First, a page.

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November 6, 1996

Dietary Calcium Supplementation and Blood Pressure-Reply

Author Affiliations

McMaster University Hamilton, Ontario
University of Waterloo Kitchener, Ontario

JAMA. 1996;276(17):1386. doi:10.1001/jama.1996.03540170030023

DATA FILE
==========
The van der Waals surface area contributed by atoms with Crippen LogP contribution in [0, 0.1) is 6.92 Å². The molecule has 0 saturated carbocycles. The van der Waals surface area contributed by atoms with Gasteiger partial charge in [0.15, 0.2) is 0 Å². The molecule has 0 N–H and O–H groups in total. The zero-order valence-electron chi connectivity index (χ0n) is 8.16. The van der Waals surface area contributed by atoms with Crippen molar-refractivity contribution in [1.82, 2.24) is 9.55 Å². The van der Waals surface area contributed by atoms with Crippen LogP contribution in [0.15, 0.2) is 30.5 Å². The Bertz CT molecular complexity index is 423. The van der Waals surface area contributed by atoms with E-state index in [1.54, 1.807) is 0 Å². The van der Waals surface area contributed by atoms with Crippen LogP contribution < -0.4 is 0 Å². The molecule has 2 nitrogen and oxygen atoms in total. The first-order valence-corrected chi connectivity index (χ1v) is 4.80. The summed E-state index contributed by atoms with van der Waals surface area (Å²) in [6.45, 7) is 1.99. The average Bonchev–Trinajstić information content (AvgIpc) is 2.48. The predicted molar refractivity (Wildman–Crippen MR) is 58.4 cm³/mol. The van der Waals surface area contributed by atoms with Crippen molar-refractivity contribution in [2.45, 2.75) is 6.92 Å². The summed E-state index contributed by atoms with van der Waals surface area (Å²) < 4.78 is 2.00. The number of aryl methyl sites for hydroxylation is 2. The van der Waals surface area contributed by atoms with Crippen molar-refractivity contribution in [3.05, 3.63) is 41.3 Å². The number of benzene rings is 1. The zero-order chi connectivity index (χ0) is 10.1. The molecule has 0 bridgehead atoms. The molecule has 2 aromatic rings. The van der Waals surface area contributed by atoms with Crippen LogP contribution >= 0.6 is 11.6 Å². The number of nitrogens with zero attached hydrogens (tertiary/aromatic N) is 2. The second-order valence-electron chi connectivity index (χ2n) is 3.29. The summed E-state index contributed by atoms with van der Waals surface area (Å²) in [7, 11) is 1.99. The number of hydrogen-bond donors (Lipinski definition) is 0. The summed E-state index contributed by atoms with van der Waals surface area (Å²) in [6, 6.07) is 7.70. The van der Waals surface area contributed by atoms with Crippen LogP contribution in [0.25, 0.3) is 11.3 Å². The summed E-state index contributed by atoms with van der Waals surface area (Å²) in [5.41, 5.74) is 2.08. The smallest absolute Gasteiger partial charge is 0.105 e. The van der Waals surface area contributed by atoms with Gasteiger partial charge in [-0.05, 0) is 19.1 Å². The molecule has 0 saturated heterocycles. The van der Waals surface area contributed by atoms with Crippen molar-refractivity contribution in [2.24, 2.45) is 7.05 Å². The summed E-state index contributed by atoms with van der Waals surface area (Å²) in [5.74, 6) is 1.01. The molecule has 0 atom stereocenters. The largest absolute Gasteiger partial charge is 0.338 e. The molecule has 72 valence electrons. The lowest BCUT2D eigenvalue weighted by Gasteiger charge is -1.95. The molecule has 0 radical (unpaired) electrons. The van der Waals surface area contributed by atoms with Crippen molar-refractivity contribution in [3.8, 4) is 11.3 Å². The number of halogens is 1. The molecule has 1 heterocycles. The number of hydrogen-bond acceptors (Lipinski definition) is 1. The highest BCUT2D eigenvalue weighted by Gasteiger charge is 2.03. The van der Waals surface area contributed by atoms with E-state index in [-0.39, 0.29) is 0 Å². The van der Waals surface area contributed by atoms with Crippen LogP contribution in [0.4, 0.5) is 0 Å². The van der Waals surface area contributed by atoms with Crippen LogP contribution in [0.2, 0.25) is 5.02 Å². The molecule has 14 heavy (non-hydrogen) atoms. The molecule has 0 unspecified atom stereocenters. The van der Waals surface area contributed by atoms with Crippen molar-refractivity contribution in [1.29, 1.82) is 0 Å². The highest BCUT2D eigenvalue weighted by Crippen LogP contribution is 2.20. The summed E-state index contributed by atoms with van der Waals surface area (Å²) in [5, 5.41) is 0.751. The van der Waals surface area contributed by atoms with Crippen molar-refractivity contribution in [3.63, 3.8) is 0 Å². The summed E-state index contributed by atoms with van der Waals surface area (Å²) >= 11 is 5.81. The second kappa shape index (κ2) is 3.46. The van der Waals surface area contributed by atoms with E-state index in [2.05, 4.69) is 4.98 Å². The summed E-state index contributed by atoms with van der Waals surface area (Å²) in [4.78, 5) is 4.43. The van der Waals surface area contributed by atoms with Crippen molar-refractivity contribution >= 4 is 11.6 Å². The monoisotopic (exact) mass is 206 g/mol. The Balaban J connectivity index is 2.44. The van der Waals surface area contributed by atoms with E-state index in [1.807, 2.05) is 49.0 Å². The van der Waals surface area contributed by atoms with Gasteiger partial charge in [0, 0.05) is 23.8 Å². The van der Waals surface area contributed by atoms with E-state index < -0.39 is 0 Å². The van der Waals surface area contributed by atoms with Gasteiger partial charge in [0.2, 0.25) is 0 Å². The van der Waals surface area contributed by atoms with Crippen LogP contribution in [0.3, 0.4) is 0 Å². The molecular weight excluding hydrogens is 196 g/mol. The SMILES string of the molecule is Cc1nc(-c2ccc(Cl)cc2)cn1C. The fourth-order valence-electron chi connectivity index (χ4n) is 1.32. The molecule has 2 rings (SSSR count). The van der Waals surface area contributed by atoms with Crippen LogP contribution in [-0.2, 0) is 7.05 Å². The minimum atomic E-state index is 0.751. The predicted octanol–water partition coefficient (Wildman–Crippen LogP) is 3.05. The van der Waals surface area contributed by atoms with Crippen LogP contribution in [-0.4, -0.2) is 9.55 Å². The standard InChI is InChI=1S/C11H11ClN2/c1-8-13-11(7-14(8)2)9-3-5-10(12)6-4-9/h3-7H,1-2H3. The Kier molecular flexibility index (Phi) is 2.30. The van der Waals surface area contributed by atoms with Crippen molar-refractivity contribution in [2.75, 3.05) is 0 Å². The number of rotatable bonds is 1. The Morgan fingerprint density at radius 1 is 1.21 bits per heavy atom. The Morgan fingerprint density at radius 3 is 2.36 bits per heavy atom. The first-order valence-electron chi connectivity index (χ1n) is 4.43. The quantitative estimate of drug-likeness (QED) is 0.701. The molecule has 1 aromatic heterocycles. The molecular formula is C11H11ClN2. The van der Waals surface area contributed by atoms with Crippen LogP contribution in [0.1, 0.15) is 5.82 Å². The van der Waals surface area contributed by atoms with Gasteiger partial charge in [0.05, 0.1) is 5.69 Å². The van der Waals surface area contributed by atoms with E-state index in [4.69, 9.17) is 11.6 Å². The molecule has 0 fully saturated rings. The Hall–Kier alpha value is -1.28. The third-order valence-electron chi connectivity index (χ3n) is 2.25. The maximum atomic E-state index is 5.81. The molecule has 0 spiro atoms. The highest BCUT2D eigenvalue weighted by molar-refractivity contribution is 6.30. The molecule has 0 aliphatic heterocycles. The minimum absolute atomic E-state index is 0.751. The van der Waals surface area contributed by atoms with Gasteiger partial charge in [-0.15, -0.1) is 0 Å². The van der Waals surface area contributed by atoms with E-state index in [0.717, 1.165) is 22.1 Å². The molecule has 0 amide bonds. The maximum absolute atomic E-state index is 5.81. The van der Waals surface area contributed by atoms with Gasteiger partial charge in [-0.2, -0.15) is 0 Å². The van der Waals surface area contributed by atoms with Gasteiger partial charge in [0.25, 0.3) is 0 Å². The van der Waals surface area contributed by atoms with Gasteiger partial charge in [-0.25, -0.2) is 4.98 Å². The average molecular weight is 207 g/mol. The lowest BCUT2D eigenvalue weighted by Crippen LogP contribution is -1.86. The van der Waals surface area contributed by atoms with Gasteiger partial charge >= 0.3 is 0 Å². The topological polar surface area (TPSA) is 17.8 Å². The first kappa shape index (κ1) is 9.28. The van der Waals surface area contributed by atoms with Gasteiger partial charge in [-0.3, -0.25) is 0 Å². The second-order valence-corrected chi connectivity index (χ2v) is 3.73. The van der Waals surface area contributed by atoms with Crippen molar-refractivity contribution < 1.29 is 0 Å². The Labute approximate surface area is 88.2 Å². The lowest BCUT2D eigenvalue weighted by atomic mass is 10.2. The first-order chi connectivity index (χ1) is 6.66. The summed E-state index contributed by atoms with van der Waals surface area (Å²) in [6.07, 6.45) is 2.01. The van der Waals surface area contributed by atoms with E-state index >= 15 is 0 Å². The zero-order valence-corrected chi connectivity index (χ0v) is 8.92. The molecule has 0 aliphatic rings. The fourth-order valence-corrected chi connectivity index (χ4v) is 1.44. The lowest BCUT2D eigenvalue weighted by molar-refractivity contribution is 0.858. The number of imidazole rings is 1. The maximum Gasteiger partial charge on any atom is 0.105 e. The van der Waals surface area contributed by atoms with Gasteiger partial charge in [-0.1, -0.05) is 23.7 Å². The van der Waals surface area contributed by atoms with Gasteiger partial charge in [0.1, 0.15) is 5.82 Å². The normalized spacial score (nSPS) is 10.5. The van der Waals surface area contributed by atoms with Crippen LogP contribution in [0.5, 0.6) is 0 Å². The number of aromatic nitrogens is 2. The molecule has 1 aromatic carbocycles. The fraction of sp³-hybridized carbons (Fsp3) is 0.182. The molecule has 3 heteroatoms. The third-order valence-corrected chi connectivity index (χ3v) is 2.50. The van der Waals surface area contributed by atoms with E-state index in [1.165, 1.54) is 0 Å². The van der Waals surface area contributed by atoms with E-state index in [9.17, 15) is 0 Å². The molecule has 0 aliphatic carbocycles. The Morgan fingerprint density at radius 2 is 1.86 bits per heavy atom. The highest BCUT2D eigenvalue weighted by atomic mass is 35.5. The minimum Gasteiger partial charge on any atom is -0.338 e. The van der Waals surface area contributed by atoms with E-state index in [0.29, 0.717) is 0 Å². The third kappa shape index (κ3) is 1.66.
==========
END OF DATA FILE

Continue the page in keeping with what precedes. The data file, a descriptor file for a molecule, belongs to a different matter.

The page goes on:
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In Reply.  —Dr Cappuccio's aggressive attack on our work is particularly unfortunate because he has either not read or not understood our article. Cappuccio seems to think we suggested our findings have public health implications. In fact, we stated that "[i]t is unlikely that there are important underlying effects of calcium supplementation in reducing blood pressure in those with adequate calcium intake."Cappuccio criticizes our handling of the question of underlying hypertension. We pointed out in our article that the issue is not what investigators arbitrarily decide is high blood pressure, but the degree of overlap of blood pressure in putatively hypertensive and normotensive patients. Mean blood pressure in populations labeled normotensive vs those labeled hypertensive demonstrated a huge overlap, with many "hypertensive" populations showing lower mean blood pressures than many of the "normotensive" populations. The informal regression analysis we reported showed no relationship between mean blood pressure and the magnitude of